December 19, 2017

Image courtesy of George Brown College.

Since the second half of the twenty-first century, mechanization and automation has turned the industrial world on its head. Today, most industrial machines operate thanks to the existence of PLCs, or Programmable Logic Controllers. It’s the true brain of many modern factories, controlling machinery and allowing an electronic technician with PLC training to start troubleshooting machines as soon as a problem detected. 

A PLC allows technicians to work with a range of different inputs and outputs, doing anything from turning a machine on or off to checking different sensors, and more. It essentially replaces machine-related functionalities that once had to be wired by a traditional electrician, and that required manual effort to undertake. As such, a PLC is responsible for a vast array of different operations, and a malfunctioning one can cost a manufacturing plant dearly if a solution is not found in a timely manner. 

Sometimes, PLC programmers will also work with robotics, especially given that more and more industries are turning towards sophisticated forms of automation in this modern day and age. PLC-based robotic controls can save companies money in the long run, and can facilitate programming, training, troubleshooting and maintenance. As such, it is not uncommon to see PLC programmers who also have some knowledge of robotics as well. 

PLC programming and the job market 

Those with the appropriate training in PLCs will find that there are many industries that work with such technology. Some examples of manufacturing sectors that hire PLC programmers include the food production industry and the auto industry.

One up-and-coming industry is the renewable energies sector. Renewable energy technologies include everything from solar power and wind power to biomass and biofuels. Companies that specialize in these technologies are typically in need of technicians with intimate knowledge of electronics and PLC analysis technology. 

PLC programmers in Canada can expect to make anywhere from $20 to $40 an hour, with annual salaries ranging from $40,000 to $100,000 a year. Duties may include everything from designing, commissioning and debugging PLCs. Repairing and maintaining systems is also typically a key part of the job. A good command of written skills is also necessary, as many employers will request documentation from their technicians regarding their daily activities. Some jobs may require programmers to also take on client-facing tasks, such as providing reports and participating in meetings.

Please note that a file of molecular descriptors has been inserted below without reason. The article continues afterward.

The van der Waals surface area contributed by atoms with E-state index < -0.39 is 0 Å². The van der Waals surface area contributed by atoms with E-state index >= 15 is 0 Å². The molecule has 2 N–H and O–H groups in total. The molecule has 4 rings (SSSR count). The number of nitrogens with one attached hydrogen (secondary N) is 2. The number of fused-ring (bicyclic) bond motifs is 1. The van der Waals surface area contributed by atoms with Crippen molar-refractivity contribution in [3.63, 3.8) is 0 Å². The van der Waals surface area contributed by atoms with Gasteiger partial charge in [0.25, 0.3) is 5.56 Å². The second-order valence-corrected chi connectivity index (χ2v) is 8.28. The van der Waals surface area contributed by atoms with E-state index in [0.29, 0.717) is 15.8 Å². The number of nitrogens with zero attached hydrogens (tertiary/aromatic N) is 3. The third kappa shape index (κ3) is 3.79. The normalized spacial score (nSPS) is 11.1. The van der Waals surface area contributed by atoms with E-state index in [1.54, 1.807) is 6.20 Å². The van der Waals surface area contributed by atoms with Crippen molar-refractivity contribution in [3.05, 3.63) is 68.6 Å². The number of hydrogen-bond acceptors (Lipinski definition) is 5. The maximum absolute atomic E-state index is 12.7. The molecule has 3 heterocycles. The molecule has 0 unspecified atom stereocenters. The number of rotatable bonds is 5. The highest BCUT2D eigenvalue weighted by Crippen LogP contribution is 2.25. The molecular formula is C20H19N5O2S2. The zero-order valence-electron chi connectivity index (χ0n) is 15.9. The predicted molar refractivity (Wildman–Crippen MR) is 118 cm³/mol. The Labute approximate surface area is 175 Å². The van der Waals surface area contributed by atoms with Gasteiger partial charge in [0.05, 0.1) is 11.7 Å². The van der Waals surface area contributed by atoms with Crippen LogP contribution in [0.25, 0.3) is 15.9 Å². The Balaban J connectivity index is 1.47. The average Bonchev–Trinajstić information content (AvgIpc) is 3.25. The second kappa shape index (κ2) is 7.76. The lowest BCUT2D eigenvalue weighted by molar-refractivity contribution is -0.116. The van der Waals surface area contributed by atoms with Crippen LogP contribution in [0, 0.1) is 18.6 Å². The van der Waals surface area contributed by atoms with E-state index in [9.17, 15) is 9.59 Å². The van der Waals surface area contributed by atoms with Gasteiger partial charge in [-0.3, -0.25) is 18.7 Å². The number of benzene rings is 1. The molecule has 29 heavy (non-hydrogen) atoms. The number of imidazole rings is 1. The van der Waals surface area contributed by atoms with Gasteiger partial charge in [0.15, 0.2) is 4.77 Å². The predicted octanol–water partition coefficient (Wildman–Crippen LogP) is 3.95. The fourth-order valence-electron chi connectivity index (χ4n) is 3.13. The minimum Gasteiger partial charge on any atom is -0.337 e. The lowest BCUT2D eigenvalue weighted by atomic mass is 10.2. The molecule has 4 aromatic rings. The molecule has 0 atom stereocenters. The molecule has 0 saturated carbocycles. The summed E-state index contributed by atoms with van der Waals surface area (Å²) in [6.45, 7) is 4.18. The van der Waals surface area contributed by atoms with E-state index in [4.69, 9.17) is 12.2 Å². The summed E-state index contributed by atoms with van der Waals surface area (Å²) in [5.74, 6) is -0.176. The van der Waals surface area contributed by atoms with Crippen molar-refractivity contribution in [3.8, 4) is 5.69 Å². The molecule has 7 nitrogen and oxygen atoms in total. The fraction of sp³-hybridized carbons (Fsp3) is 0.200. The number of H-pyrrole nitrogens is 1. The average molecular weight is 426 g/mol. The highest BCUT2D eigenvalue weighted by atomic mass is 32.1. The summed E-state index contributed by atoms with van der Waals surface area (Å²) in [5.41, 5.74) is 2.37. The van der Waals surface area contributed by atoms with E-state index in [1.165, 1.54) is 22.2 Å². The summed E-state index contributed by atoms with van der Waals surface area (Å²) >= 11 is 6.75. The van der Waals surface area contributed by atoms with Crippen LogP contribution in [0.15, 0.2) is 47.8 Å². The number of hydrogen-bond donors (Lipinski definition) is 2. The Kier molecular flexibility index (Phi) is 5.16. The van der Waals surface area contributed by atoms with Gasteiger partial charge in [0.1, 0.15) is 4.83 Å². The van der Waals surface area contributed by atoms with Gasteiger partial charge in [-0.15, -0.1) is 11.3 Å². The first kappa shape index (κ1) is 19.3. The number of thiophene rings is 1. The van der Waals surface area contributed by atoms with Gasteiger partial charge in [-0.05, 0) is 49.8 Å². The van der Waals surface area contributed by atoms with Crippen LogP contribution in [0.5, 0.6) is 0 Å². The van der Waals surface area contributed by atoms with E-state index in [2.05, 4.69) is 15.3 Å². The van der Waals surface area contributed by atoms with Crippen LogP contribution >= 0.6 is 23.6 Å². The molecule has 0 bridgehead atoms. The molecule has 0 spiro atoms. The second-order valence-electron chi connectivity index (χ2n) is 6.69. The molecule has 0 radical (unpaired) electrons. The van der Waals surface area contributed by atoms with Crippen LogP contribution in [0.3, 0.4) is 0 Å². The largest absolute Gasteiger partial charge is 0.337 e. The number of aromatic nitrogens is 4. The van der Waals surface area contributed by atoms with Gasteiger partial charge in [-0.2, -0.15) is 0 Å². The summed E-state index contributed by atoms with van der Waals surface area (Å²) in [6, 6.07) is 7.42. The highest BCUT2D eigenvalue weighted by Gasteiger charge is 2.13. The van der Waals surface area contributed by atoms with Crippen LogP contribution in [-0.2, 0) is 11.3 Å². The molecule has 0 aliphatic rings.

Bonus skills may include the ability to lift heavy objects, and the willingness to travel long distances. On that note, a clean driving record may be required, as well as familiarity with different software. Keep in mind that some software may be quite dated, which means the ability to work with both legacy and new software and/or hardware could be an important skill.

Becoming a PLC programmer 

Becoming a PLC programmer starts by gaining the appropriate skills and experience, often through a solid training program which provides students with theoretical and hands-on training in PLCs as well as SCADA (supervisory control and data acquisition) systems. 

SCADA systems are used to monitor, mine and analyze data, whether this is at a local level or remotely. Knowledge of both SCADA and PLC systems are imperative. Though robotics training isn’t always required by employers, in today’s age of automation, it is strongly recommended for new electronic technician in-training to seek out knowledge on industrial robots. Even longtime PLC programmers can make use of their existing knowledge to learn about robotics.

PLC programmer training

PLC programming is sometimes taught at the high school level, especially in “technical” schools or institutions. That said, a high school diploma is not usually sufficient when it comes to being competitive in today’s job market. Especially given the advanced state of modern technology and how quickly things are changing, a post-secondary diploma is usually the minimum requirement set out by employers (either a PLC certificate or some other kind of certification) in order to ensure that technicians are well-versed in the latest theories and best-practices. 

Those looking to become a PLC programmer can look to college programs that offer either in-person or remote/distance learning courses. Distance courses and part-time courses are useful for those who may have other day-to-day obligations and are not able to enroll in traditional 9-5 classrooms.

Conclusion

With the right education and experience, a PLC programmer may quickly find a position working in any number of industries. As automation becomes the way of the future, a combination of electromechanical training and robotics education will quickly work to the advantage of any good PLC programmer. Continuous learning is the best way to progress in any field, and with proven skills and a willingness to absorb new knowledge, any PLC programmer will quickly find themselves able to position themselves in the job market as strong candidates.

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